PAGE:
"We're being baited," Regis heard himself saying, and he could hardly believe the words as they left his mouth. He came forward in his chair, eyes wide with the terrible recognition. "They're forcing us to fight on terms more favorable to them."

"The hundreds of orc and goblin dead on the slopes in the north wouldn't be agreeing with you," Catti-brie replied. "Banak's slaughtering them."

Then Regis was the one shaking his head.

"They're accepting the losses for the sake of the bigger gain," he explained. "We kill a thousand, two thousand, ten thousand, but they can replace them. Our replacements come harder, and keeping us fighting aboveground continues the clarion call to the neighboring communities to come forth and join in the battle."

It made sense to Regis. The orcs were driving the issue to the bitter end. That great force that had marched back to the north after sealing Mithral Hall's eastern gate would indeed turn their sights upon Banak and drive the dwarves into their hole. But by that time, Silverymoon and perhaps Sundabar would have played their hands, would have come forth or not. And all on terms favorable to the orcs and giants. Regis fell back in his seat, running his chubby fingers through his curly brown hair.

"The orcs want us to stay out there," he said.

"So you're thinking we should come in?"

Regis pondered Cattie-brie's words for a moment, then stared at the woman in confusion.

"We cannot ignore the damage Banak is inflicting," he said. "And there are reports of refugees making their way to the west, north of the battle." He paused and riffled through a pile of parchments, looking for the report that indicated such an emigration. "If we break off the fighting, any left in the area will be without hope, for the orcs could turn their full attention against them."

"That would include Drizzt," Catti-brie remarked, and the thought had Regis stammering as he tried to continue.

"Don't fret," Catti-brie offered. "The choice won't be your own for long. Banak's thinking he's got less than a tenday before the giants bring their catapults to bear - and we won't be stopping them this time. Once those great engines of war begin throwing, he'll have to retreat or be wiped out."

"And if they get the high ground above Keeper's Dale, we'll have no choice but to come inside. All of us," Regis said.

"And if they're thinking of coming in behind us, we'll cut them down," Catti-brie grimly offered.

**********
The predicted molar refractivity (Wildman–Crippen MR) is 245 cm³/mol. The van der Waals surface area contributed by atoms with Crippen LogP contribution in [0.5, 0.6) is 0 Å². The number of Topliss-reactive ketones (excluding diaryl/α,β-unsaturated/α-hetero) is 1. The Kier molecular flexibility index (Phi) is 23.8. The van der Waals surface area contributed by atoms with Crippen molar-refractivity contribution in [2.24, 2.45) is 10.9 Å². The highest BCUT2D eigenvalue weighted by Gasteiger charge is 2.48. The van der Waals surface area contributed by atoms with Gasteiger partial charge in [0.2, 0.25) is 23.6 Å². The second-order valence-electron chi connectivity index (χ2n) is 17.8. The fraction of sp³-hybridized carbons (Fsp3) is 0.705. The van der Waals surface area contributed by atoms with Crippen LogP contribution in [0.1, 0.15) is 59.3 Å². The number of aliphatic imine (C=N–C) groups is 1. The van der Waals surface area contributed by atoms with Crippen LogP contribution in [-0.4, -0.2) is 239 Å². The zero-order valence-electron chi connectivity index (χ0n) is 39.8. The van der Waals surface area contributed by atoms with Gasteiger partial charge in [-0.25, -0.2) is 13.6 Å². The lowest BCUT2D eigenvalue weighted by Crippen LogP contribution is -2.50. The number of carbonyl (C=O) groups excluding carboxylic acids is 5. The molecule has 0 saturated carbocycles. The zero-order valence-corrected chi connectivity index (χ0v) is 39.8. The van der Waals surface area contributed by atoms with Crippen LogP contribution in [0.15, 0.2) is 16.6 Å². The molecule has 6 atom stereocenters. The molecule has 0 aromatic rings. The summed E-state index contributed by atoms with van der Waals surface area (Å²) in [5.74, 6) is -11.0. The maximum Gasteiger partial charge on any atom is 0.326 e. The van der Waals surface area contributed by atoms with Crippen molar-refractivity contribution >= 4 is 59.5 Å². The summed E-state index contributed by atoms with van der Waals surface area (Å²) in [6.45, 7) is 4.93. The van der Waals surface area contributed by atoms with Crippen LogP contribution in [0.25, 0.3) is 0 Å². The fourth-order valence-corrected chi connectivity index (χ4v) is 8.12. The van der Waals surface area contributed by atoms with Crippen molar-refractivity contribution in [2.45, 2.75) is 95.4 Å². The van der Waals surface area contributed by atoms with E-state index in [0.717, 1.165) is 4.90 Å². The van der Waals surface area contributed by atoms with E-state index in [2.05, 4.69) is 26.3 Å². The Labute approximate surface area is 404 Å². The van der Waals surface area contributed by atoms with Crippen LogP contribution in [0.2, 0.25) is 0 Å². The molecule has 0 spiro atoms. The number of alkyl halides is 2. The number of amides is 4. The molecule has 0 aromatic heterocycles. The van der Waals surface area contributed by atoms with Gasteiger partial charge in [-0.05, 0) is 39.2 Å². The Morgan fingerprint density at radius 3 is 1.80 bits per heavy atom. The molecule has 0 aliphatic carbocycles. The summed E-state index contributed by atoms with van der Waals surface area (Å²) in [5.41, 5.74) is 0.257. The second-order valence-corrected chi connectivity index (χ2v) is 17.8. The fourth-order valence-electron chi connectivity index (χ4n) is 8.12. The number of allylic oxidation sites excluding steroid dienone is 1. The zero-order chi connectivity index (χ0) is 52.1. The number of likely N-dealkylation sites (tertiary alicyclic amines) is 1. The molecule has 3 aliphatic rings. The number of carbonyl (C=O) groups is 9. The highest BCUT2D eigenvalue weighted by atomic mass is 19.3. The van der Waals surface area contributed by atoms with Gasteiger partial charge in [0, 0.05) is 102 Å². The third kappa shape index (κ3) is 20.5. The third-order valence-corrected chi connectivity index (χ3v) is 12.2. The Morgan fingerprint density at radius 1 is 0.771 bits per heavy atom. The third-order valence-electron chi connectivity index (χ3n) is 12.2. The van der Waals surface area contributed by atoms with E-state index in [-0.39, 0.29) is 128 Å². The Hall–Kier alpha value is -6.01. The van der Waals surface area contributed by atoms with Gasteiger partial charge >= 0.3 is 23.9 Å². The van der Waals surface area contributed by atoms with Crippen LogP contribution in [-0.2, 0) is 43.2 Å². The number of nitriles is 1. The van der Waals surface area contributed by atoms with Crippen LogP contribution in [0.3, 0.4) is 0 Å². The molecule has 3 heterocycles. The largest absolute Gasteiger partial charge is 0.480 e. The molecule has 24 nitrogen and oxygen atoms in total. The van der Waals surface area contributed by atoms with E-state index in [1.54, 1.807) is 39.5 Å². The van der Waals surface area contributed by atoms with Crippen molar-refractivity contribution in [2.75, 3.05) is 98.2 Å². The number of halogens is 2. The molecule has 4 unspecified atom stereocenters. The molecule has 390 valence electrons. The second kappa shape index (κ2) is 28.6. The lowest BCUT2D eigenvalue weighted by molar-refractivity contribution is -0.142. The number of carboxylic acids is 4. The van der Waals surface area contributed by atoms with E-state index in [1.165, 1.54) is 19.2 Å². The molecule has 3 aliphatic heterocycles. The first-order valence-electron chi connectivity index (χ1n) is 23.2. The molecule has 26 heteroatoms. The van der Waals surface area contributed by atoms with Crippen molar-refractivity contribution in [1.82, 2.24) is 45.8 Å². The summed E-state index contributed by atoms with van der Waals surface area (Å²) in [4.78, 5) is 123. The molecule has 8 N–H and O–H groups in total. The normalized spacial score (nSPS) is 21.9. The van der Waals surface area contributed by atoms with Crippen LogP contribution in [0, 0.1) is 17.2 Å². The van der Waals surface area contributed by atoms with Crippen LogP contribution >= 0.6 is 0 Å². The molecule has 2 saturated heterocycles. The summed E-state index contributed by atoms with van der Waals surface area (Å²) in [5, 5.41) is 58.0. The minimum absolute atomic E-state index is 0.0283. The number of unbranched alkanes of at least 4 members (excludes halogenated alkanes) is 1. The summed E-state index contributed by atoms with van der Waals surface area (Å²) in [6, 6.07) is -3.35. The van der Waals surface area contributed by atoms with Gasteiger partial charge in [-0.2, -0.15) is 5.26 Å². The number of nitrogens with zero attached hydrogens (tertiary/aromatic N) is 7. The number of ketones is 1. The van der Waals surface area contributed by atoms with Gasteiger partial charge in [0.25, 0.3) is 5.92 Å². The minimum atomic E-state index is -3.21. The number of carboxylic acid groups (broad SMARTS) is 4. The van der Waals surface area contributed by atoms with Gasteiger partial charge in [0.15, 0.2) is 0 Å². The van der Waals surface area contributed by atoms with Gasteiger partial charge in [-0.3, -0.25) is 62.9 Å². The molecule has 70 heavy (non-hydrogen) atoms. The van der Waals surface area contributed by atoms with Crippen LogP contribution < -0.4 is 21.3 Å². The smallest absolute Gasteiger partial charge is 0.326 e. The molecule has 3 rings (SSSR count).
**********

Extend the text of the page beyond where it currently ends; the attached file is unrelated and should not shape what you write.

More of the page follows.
It seemed a hollow potential to Regis, though, understanding that all of it -  the fighting and the timing - was being controlled by their enemies.

Catti-brie pulled herself out of her chair.

"I'm to be heading back to Banak," she stated.

She pulled up Taulmaril from the side of her chair and slung the bow over her shoulder in a determined and even angry motion. But Regis could see the weariness creeping behind that determination.

Before the woman even turned to leave, there came a knock on the door, and in walked the two emissaries from Mirabar, the gnome's arms filled with dozens of rolled parchments.

"We can do it," Nanfoodle declared before anyone even had the chance for proper greetings. "We can do it!"

"Do it?" Catti-brie asked, turning to Regis.

Regis held up his hand to stop the questions from the woman.

"As you suspected?" the halfling asked the gnome.

"Of course," said Nanfoodle. "And fortune is with us, for the deposit is under the northern edges of Keeper's Dale and close enough to open tunnels so that we will not need to dig through much stone at all."

"What's the little one talking about?" Catti-brie quietly demanded.

Nanfoodle bobbed over, a more somber Shoudra in tow.

"With the help of Pikel Bouldershoulder, we can string the metal tubes in short order," Nanfoodle explained. "Within a single day, if you offer enough dwarves to aid us."

"Tubes?" Catti-brie asked, and she looked from Nanfoodle to Shoudra, who merely shrugged, then back to Regis.

"What do you know of it?" Regis asked the sceptrana.

"I know that Nanfoodle is excited by the prospects," Shoudra replied, stating the obvious, for the little gnome was bobbing about, hopping from foot to foot.